The autofluorescent properties of lipofuscin’s compounds allow visualization of lipofuscin accumulation in the RPE cell. Lipofuscin has a broad-range excitation; it goes from 300 to 600 nm, so visible light can be used to elicit its fluorescence in vivo. The emission spectrum is broad (480-800 nm) and maximal in the 600- to 640-nm region of the spectrum, shifting slightly toward deep red with increasing excitation wavelength. The excitation used for imaging with a confocal scanning laser ophthalmoscope (cSLO) is typically 488 nm; for imaging by fundus camera, 535 to 580 nm; and for spectrofluorometry, 550 nm (6,10). The fluorescence emission of FAF is broad and centered at approximately 610 nm.


FAF imaging is a photographic technique that measures emitted fluorescent light from the retina after excitation with 488- to 580-nm light. Several devices can be used to capture the emitted fluorescent light: fundus camera with special filters, fundus spectrophotometer, or cSLO.

The fundus spectrophotometer, developed by Delori in 1994, was designed to measure the excitation and emission spectra of the autofluorescence from small retinal areas of the fundus. The spectrophotometer incorporates an imageintensifier diode array as a detector and beam separation in the pupil to minimize the contribution of autofluorescence from the lens; this device allowed absolute measurements of FAF (Fig. 12.1).

A fundus camera with a bandpass filter from 535 to 580 nm for excitation and a bandpass filter from 615 to 715 nm as a barrier can be used to capture FAF. This camera uses a single flash to get an image of the entire retina at the same time (Fig. 12.2). The detected fluorescence signal derives from all tissue levels, in the light beam, with fluorescent properties. The filters allow long wavelengths to pass and filter short wavelengths. Filtering short wavelength reduces interference from fluorophores in the lens (which mainly emit in the range between 510 and 670 nm) especially in presence of nuclear sclerosis.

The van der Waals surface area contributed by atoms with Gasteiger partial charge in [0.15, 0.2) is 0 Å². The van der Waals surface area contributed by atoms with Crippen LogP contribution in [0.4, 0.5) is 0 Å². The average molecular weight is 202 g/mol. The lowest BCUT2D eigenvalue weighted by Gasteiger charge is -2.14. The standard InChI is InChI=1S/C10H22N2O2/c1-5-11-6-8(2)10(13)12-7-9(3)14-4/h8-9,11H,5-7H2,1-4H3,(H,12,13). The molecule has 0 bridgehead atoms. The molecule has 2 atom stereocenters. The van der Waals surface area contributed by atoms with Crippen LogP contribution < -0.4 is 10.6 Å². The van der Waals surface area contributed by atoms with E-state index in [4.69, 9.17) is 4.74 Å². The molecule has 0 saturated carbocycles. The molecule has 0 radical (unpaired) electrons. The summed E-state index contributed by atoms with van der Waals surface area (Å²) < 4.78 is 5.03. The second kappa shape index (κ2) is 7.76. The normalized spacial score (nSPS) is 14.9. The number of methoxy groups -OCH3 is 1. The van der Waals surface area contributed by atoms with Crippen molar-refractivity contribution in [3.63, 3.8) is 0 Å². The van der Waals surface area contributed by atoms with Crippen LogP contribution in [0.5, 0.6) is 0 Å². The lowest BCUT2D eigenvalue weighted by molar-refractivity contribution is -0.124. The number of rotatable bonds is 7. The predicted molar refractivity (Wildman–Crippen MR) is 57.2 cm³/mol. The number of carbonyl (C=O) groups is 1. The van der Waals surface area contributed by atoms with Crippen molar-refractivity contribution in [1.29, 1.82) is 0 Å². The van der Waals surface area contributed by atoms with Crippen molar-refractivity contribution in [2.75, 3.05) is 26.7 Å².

Confocal scanning laser ophthalmoscopy, originally developed by Webb et al. (11), has a focused low-power laser beam that sweeps across the fundus in a raster pattern and then captures the reflected light through a small aperture (a confocal pinhole). The confocal pinhole suppresses light reflected or scattered from outside of the focal plane (Fig. 12.3). Light originating in the light beam, but out of the focal plane, is suppressed, reducing the autofluorescence from sources anterior to the retina (12). In contrast to the small field of the fundus spectrophotometer, cSLO allows imaging FAF over larger retinal areas and achieves high-contrast images of the posterior segment.

Three different cSLOs have been used for obtaining FAF images: the Heidelberg Retina Angiograph (HRA), the Rodenstock cSLO (RcSLO, Rodenstock, Weco, Düsseldorf, Germany), and the Zeiss prototype SM 30 4024 (ZcSLO, Zeiss, Oberkochen, Germany). The three cameras use an excitation wavelength of 488 nm. Emitted light is detected above 500 nm for the HRA, above 515 nm for the RcSLO, and above 521 nm for the ZcSLO (barrier filter). Bellmann et al. compared the three cameras taking in account image contrast, image brightness, and background noise. Their study showed that both image contrast and image brightness were significantly higher with the Zeiss prototype and the HRA than the RcSLO. Using a model eye to measure the background noise, they found that the highest background noise was measured with the ZcSLO and lowest with the HRA classic (13).

The Heidelberg Retinal Angiograph (the HRA classic, HRA 2, and Spectralis HRA; Heidelberg Engineering, Heidelberg, Germany HRA) is the currently commercially available cSLO equipped with excitation 488-nm solid-state laser and Heidelberg image analysis software (Fig. 12.4). The HRA can register and average multiple FAF images (typically from 9 to 15 single images) in order to amplify the FAF signal. With the signal amplification, the background noise is reduced and the image contrast is enhanced.